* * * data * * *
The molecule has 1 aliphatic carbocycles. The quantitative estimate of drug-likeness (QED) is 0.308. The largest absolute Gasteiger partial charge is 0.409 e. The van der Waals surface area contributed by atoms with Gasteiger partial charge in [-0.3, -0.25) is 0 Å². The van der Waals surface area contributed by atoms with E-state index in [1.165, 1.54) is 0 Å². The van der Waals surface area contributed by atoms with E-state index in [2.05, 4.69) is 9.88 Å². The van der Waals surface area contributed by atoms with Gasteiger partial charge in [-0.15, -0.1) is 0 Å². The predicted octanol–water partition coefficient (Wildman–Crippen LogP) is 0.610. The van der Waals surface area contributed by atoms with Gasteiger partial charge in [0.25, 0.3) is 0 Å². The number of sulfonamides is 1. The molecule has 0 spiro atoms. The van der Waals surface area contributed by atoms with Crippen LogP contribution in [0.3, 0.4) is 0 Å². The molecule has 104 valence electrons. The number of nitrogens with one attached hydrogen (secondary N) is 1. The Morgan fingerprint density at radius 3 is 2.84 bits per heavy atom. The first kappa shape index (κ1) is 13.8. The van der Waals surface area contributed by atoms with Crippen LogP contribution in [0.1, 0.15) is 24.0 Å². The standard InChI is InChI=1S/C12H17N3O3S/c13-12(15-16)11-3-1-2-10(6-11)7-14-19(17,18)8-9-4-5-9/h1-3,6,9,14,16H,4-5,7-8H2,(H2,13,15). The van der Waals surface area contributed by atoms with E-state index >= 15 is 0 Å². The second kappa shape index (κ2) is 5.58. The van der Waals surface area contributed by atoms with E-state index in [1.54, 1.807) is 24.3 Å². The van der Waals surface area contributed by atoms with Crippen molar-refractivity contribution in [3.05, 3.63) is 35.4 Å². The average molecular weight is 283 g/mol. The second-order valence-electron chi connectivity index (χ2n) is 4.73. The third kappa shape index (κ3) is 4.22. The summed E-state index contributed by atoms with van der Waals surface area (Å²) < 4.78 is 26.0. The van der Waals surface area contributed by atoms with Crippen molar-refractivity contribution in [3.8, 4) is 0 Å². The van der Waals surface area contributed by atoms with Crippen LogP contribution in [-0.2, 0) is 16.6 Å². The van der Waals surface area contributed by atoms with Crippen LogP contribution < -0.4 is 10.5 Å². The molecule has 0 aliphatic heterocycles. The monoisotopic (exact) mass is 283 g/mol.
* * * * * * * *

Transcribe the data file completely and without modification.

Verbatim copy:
The molecule has 1 aliphatic carbocycles. The quantitative estimate of drug-likeness (QED) is 0.308. The largest absolute Gasteiger partial charge is 0.409 e. The van der Waals surface area contributed by atoms with Gasteiger partial charge in [-0.3, -0.25) is 0 Å². The van der Waals surface area contributed by atoms with E-state index in [1.165, 1.54) is 0 Å². The van der Waals surface area contributed by atoms with E-state index in [2.05, 4.69) is 9.88 Å². The van der Waals surface area contributed by atoms with Gasteiger partial charge in [-0.15, -0.1) is 0 Å². The predicted octanol–water partition coefficient (Wildman–Crippen LogP) is 0.610. The van der Waals surface area contributed by atoms with Gasteiger partial charge in [0.25, 0.3) is 0 Å². The number of sulfonamides is 1. The molecule has 0 spiro atoms. The van der Waals surface area contributed by atoms with Crippen LogP contribution in [0.3, 0.4) is 0 Å². The molecule has 104 valence electrons. The number of nitrogens with one attached hydrogen (secondary N) is 1. The Morgan fingerprint density at radius 3 is 2.84 bits per heavy atom. The first kappa shape index (κ1) is 13.8. The van der Waals surface area contributed by atoms with Crippen LogP contribution in [0.1, 0.15) is 24.0 Å². The standard InChI is InChI=1S/C12H17N3O3S/c13-12(15-16)11-3-1-2-10(6-11)7-14-19(17,18)8-9-4-5-9/h1-3,6,9,14,16H,4-5,7-8H2,(H2,13,15). The van der Waals surface area contributed by atoms with E-state index >= 15 is 0 Å². The second kappa shape index (κ2) is 5.58. The van der Waals surface area contributed by atoms with E-state index in [1.54, 1.807) is 24.3 Å². The van der Waals surface area contributed by atoms with Crippen molar-refractivity contribution in [3.05, 3.63) is 35.4 Å². The average molecular weight is 283 g/mol. The second-order valence-electron chi connectivity index (χ2n) is 4.73. The third kappa shape index (κ3) is 4.22. The summed E-state index contributed by atoms with van der Waals surface area (Å²) < 4.78 is 26.0. The van der Waals surface area contributed by atoms with Crippen molar-refractivity contribution in [3.8, 4) is 0 Å². The van der Waals surface area contributed by atoms with Crippen LogP contribution in [-0.2, 0) is 16.6 Å². The van der Waals surface area contributed by atoms with Crippen LogP contribution < -0.4 is 10.5 Å². The molecule has 0 aliphatic heterocycles. The monoisotopic (exact) mass is 283 g/mol.